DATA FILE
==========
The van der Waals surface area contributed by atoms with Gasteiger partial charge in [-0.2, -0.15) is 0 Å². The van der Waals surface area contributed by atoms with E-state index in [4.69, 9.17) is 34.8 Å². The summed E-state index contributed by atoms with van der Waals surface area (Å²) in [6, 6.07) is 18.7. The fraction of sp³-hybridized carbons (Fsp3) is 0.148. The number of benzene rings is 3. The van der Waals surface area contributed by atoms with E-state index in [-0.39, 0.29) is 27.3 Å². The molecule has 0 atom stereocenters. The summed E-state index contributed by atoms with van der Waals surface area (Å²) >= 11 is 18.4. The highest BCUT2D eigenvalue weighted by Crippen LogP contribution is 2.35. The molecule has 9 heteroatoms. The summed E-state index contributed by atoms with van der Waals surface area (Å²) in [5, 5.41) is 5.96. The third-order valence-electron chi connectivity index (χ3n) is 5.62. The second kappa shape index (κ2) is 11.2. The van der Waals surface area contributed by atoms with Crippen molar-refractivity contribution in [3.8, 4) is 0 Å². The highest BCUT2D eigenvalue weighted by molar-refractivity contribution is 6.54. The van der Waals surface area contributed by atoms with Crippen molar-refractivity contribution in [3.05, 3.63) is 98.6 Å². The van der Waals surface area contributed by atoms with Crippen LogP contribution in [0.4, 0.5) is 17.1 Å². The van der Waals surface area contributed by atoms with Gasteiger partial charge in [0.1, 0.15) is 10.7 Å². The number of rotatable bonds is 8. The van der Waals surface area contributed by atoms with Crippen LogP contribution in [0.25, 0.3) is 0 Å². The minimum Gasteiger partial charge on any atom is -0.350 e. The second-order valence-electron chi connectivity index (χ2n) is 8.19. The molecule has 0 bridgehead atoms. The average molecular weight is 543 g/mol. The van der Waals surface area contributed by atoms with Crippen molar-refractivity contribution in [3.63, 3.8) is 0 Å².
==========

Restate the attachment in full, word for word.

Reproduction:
The van der Waals surface area contributed by atoms with Gasteiger partial charge in [-0.2, -0.15) is 0 Å². The van der Waals surface area contributed by atoms with E-state index in [4.69, 9.17) is 34.8 Å². The summed E-state index contributed by atoms with van der Waals surface area (Å²) in [6, 6.07) is 18.7. The fraction of sp³-hybridized carbons (Fsp3) is 0.148. The number of benzene rings is 3. The van der Waals surface area contributed by atoms with E-state index in [-0.39, 0.29) is 27.3 Å². The molecule has 0 atom stereocenters. The summed E-state index contributed by atoms with van der Waals surface area (Å²) >= 11 is 18.4. The highest BCUT2D eigenvalue weighted by Crippen LogP contribution is 2.35. The molecule has 9 heteroatoms. The summed E-state index contributed by atoms with van der Waals surface area (Å²) in [5, 5.41) is 5.96. The third-order valence-electron chi connectivity index (χ3n) is 5.62. The second kappa shape index (κ2) is 11.2. The van der Waals surface area contributed by atoms with Crippen molar-refractivity contribution in [3.8, 4) is 0 Å². The highest BCUT2D eigenvalue weighted by molar-refractivity contribution is 6.54. The van der Waals surface area contributed by atoms with Crippen molar-refractivity contribution in [3.05, 3.63) is 98.6 Å². The van der Waals surface area contributed by atoms with Crippen LogP contribution in [0.4, 0.5) is 17.1 Å². The van der Waals surface area contributed by atoms with Gasteiger partial charge in [0.1, 0.15) is 10.7 Å². The number of rotatable bonds is 8. The van der Waals surface area contributed by atoms with Crippen LogP contribution in [0.25, 0.3) is 0 Å². The minimum Gasteiger partial charge on any atom is -0.350 e. The second-order valence-electron chi connectivity index (χ2n) is 8.19. The molecule has 0 bridgehead atoms. The average molecular weight is 543 g/mol. The van der Waals surface area contributed by atoms with Crippen molar-refractivity contribution in [3.63, 3.8) is 0 Å².